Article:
Smartphone App Reduces Pain, Hospital Visits for Cancer Survivors

A smartphone app helped significantly reduce pain and hospital visits for patients with metastatic solid tumors.
BY Brielle Benyon
PUBLISHED November 26, 2018
A smartphone app may be able to reduce the effects of cancer-related pain, according to recent research presented at the 2018 American Society of Clinical Oncology (ASCO) Palliative and Supportive Care in Oncology Symposium.

“There is a significant shortage of palliative care providers, which will only worsen in the future as our population ages,” lead study author Mihir M. Kamdar, M.D., associate director of the Division of Palliative Care and an interventional pain physician at Massachusetts General Hospital in Boston, said in a statement. “This is one of the reasons why technology solutions to help manage palliative care challenges, such as cancer pain, are so important.”

Key stakeholders, including Partners HealthCare Pivot Labs, the Massachusetts General Hospital Division of Palliative Care and the Massachusetts General Hospital Cancer Center, collaborated to create the ePAL app, which sent daily alerts to users’ phones with pain management tips. The app also prompted them to rate their pain on a scale of zero to 10 (10 being the worst pain imaginable) three times each week. In turn, the app was able to distinguish between urgent and non-urgent pain and provide individuals with real-time education. If users reported severe pain or indicated a need for medical attention, the app automatically connected them with their clinicians.

Fifty-six patients with metastatic solid tumors were asked to use the app over an eight-week period, while 56 of their counterparts were assigned to usual care without app usage. All 112 participants filled out questionnaires at the beginning, middle and end of the eight-week period.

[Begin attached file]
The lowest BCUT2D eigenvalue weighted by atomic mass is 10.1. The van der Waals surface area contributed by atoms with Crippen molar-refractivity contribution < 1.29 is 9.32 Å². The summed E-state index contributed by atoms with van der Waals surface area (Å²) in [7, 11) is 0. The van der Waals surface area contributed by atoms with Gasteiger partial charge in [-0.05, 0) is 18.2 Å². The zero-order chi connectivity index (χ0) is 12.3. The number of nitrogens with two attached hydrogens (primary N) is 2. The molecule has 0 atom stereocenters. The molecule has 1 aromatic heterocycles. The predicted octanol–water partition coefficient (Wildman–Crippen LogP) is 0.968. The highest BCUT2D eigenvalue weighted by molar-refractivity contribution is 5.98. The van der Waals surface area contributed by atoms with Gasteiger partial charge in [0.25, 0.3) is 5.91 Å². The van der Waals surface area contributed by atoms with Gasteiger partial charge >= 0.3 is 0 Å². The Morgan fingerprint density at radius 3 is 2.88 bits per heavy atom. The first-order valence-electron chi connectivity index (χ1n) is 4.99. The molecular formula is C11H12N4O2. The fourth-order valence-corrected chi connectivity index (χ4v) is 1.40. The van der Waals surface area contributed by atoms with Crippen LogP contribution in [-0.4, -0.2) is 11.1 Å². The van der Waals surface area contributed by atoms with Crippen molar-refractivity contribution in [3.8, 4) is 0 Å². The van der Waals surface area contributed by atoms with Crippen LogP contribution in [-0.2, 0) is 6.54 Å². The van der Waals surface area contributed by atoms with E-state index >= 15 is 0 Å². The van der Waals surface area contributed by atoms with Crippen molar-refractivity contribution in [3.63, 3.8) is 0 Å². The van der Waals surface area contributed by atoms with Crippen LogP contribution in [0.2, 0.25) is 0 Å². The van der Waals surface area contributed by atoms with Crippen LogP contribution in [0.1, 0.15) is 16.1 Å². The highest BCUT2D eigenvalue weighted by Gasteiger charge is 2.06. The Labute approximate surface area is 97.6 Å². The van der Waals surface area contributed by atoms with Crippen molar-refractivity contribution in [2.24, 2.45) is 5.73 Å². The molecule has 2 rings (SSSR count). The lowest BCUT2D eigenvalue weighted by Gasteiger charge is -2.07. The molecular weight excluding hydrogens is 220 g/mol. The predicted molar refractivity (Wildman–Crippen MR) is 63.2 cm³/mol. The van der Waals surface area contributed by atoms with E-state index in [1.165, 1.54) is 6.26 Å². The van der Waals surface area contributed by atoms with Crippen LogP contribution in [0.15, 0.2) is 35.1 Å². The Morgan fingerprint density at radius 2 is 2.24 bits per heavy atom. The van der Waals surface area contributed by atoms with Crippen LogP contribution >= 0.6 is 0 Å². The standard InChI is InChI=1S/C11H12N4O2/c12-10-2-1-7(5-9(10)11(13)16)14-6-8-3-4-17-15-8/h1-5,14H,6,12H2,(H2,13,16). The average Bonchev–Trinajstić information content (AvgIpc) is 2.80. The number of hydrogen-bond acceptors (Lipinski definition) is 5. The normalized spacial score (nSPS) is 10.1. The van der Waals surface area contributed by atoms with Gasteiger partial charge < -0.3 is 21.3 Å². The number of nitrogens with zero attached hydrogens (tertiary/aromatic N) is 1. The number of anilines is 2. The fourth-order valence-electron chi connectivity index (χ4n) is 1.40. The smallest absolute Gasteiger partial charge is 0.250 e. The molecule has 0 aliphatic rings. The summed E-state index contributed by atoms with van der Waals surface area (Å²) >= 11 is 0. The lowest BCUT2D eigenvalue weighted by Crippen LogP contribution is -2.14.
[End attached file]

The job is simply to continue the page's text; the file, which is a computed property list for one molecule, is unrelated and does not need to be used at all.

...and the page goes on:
At the start of the study, the two groups had similar pain levels, with an average pain score of 4. However, by the end of the eight weeks, the group that used the app experienced a 20 percent decrease in pain scores – from 4 to 2.99.

In addition, the app lessened the number of pain-related inpatient hospital admissions compared to those who were not using ePAL, which led to a 69 percent reduction, per patient, in the risk for having a pain-related admission during the study for those who used the app.

“It’s significant that patients who used the app had significantly fewer hospital admissions without an associated increase in outpatient clinical burden,” said senior investigator Kamal Jethwani, M.D., senior director of Pivot Labs at Partners HealthCare. “These findings suggest that integrating innovations like mobile technology and artificial intelligence could have a real impact on patient well-being, resource utilization and cost of care.”

However, when it came to anxiety patients using the app saw a steeper increase than those who did not. Anxiety was ranked on a scale of zero to 21, and those using ePAL experienced an increase from 6.67 to 7.68 compared to a decrease from 5.9 to 5.03 for those who did not use the app. The researchers explained that some people may become anxious just by being asked about pain and that it should be noted that app users who reported pain more than twice a week did not experience an increase in anxiety.

Moving forward, the researchers hope that these findings can pave the way for more artificial intelligence-telehealth platforms that can continue to be studied in other settings.

“We’re especially interested to see if this type of novel technology can be helpful in areas where access to palliative care is limited,” said Kamdar. “Our hope is to use innovation and technology to extend the reach of palliative care to those who need it most.”
 
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